Phoenotopia: Awakening by Cape Cosmic
Phoenotopia: Awakening starts off in the humble village of Panselo. It’s the home of our main protagonist, Gail, who is tasked with venturing into the forest to retrieve the village children.
Where Have All the Children Gone?
Gail finds that most of the children curiously ventured into a mysterious ancient temple housing a peculiar object. The object activates upon Gail’s arrival, summoning a spaceship that abducts all the adults from Panselo, so Gail sets off on a quest to figure out what happened to the adults, and see if they can be rescued.
The narrative setup is engaging from the start, and I like how the game really makes you want to learn more about what happened. It initially starts strong, but later, as the game progresses, its narrative takes a backseat to more familiar RPG gameplay.
After the initial starting area, the game sets you free on your quest: no quest log, no map, just freedom to explore the open world. It doesn’t even have auto-saving, instead requiring that you save at specific points, like a 16-bit era game.
It feels very old-school in its design. It reminded me of the 2D gameplay of The Legend of Zelda 2. It’s a really freeing experience that makes Phoenotopia: Awakening feel like a real adventure, not muddled by quest objective markers.
Instead, I had to talk to NPCs who would give me hints on where to go next or whom to talk to. It felt rewarding having so little hand-holding in this regard. This may be a turn-off to some, and I can see why: there were times when I was scratching my head, unsure of where to go next. It’s more challenging this way, though, and definitely gave me flashbacks of playing Ultima VII.
Opening up an Open World
I might stumble across a cave with a rock that can only be destroyed by bombs, for example, or ruins that had a locked door that could be unlocked via a specific song I had to play using my flute. Phoenotopia: Awakening has that Metroidvania trend of visiting areas later to fully explore them, and it did feel rewarding to come back to areas I had made mental notes about once I had the proper equipment.
The game doesn’t have a leveling up system. Rather, you grow stronger via better equipment and weapons. This gives the game more of a focus on finding and spending money wisely.
I found that money is harder to come by, overall, compared to other RPGs, but not so much so that it felt like a grind just to buy new equipment. It’s balanced well, and it really did a great job making me feel like I was slowly getting more resilient.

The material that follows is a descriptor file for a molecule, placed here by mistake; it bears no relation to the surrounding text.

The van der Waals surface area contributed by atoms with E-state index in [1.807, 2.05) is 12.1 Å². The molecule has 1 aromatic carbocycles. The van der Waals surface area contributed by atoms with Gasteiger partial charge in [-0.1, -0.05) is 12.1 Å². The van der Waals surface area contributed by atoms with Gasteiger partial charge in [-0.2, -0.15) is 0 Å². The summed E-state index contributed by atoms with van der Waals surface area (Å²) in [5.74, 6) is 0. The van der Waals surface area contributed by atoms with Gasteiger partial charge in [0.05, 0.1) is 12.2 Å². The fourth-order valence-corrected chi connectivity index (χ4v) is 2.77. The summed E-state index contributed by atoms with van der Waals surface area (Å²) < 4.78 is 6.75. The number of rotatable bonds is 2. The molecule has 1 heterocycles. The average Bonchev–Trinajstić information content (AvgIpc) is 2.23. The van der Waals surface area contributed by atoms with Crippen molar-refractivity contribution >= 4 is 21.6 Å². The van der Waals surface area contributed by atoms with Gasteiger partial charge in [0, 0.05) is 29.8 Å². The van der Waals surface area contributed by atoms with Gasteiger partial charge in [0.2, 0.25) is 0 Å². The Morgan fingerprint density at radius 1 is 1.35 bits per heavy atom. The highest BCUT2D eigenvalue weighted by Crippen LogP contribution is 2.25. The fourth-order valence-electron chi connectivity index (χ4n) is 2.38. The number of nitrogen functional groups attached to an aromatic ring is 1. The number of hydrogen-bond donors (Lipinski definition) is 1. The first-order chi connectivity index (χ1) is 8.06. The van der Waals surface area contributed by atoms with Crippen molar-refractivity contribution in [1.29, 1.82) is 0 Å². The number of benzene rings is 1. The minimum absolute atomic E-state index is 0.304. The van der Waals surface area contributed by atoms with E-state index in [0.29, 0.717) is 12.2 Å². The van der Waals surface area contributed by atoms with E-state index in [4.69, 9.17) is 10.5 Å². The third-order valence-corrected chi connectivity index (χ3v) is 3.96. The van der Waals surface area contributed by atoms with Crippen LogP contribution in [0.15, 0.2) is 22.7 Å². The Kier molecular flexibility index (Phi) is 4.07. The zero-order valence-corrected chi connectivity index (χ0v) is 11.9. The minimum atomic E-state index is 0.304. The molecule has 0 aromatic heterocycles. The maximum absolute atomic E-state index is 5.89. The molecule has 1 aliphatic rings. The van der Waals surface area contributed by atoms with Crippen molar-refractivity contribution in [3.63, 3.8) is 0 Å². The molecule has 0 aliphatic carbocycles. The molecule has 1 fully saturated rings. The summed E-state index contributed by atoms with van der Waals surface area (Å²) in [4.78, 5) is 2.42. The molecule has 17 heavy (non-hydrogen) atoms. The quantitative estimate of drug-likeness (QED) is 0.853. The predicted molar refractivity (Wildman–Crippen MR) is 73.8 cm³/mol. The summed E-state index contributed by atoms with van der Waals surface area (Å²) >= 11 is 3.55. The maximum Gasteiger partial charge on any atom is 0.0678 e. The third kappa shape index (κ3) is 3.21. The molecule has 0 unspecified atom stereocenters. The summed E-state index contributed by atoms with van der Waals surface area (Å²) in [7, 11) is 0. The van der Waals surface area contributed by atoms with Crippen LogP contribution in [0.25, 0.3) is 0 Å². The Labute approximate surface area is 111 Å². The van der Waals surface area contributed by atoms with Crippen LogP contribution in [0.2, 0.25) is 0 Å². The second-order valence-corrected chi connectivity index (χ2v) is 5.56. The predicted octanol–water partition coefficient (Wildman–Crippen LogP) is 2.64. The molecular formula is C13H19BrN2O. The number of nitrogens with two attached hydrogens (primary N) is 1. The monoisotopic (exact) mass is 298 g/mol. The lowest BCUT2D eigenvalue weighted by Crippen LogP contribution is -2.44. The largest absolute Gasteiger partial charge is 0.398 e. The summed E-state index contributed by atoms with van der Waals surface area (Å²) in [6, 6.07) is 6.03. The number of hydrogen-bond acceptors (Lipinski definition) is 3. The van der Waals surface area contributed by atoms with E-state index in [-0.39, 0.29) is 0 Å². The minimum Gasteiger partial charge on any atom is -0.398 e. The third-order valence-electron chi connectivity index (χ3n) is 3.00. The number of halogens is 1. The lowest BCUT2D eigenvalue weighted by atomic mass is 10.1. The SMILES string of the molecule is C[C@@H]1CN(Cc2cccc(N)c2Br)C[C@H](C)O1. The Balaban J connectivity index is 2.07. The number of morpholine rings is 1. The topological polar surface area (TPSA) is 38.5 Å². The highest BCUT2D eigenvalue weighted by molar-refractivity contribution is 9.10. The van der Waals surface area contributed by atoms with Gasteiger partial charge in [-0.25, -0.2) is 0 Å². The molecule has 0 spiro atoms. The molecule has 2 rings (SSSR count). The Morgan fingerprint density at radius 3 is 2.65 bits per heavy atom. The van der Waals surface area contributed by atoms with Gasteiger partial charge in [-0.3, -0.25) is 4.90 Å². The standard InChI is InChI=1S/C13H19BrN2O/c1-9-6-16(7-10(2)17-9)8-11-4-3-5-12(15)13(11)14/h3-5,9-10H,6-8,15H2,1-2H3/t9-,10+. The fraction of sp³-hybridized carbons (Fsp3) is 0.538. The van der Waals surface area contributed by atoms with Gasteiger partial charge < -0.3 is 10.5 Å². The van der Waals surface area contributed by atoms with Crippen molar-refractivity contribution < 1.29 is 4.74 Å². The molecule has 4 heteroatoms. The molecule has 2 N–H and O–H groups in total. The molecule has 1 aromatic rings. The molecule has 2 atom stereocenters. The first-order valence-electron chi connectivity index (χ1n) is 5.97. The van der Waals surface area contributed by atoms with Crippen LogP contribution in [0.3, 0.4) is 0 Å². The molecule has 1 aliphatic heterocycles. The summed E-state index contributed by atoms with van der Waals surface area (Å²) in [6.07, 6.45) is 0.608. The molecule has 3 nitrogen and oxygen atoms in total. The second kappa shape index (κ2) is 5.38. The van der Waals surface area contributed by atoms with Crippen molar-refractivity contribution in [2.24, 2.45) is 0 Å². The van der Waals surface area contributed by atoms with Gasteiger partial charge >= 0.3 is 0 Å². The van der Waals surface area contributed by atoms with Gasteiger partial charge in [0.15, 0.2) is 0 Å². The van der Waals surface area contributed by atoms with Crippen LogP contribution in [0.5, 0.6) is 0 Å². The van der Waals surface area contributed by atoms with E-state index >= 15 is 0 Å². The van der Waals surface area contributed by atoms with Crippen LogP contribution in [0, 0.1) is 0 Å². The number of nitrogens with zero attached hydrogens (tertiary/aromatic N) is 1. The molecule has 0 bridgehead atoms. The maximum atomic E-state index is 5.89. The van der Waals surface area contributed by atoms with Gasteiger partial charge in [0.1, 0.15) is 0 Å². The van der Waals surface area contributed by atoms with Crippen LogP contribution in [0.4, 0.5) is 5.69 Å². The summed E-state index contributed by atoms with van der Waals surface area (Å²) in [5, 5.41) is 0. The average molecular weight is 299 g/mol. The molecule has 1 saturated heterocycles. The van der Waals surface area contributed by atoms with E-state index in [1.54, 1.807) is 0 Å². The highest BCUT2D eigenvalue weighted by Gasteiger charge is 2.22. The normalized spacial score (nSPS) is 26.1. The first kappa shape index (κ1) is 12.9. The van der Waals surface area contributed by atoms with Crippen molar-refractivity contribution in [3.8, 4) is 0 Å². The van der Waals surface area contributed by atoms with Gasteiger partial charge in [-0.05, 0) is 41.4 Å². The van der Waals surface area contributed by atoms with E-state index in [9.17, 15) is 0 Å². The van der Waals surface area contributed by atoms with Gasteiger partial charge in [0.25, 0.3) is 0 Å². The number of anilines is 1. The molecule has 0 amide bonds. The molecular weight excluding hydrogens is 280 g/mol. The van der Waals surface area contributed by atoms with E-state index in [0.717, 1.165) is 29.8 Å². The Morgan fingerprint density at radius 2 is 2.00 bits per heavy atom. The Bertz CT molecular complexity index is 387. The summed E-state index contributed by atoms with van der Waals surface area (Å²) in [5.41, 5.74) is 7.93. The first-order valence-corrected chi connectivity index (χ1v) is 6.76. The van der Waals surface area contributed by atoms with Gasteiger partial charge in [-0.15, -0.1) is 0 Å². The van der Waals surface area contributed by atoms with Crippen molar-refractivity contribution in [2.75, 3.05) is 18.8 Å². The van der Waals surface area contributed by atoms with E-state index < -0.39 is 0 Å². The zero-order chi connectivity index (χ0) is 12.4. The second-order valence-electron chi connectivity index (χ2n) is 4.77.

This game features a fairly familiar-feeling combat system: basically close-range attacks as well as long-range attacks like a throwable spear or a crossbow. Although the combat feels responsive and straightforward, the enemies in this game do a lot of damage. Enemies can be punishing because there is a lack of defensive options in this game.
Overall, I found the combat to be challenging, but completely doable: a rewarding kind of challenge that relies on smart placement and timing instead of button-mashing.
Besides combat, the game has a lot of light puzzle-solving throughout: stacking boxes to reach higher ledges, plenty of switch puzzles and combination puzzles, etc. They are simple enough that I didn’t need a walk-through but still challenging enough to offer some head-scratching moments.
Old-School RPG Scale
The main combat loop may involve a lot of combat and light puzzle solving, but this RPG also does a good job of not making things feel stale. From side-quests from NPCs to secrets to find to mini-games for rewards, there is plenty to do in this game. It’s a big 20-hours-plus experience.
Visually, the game has a nice pixel-art style. Colors are well utilized to full effect, creating a nicely detailed world. Whether exploring temple ruins or a futuristic science lab, it’s all lovingly crafted. It makes the world a joy to explore and a treat to lose one in.
The soundtrack does wonders when it comes to making each area you visit unique. The 60 tracks are wonderfully composed, utilizing pianos, plenty of synths, and a mix of some chiptune music here and there. It evokes nostalgia but is layered in a way that it also feels modern. It’s a nice mix of tracks that evoke emotion as well as help craft this vast RPG world.
Phoenotopia: Awakening is a lovingly crafted RPG that’s well worth your time. It’s a big, ambitious game that nails that nostalgic feel but still feels modern. Anyone looking for a side-scrolling RPG should give this game a chance.
Phoenotopia: Awakening is available via the Nintendo Game Store and Steam.
Check out the official trailer for Phoenotopia: Awakening below: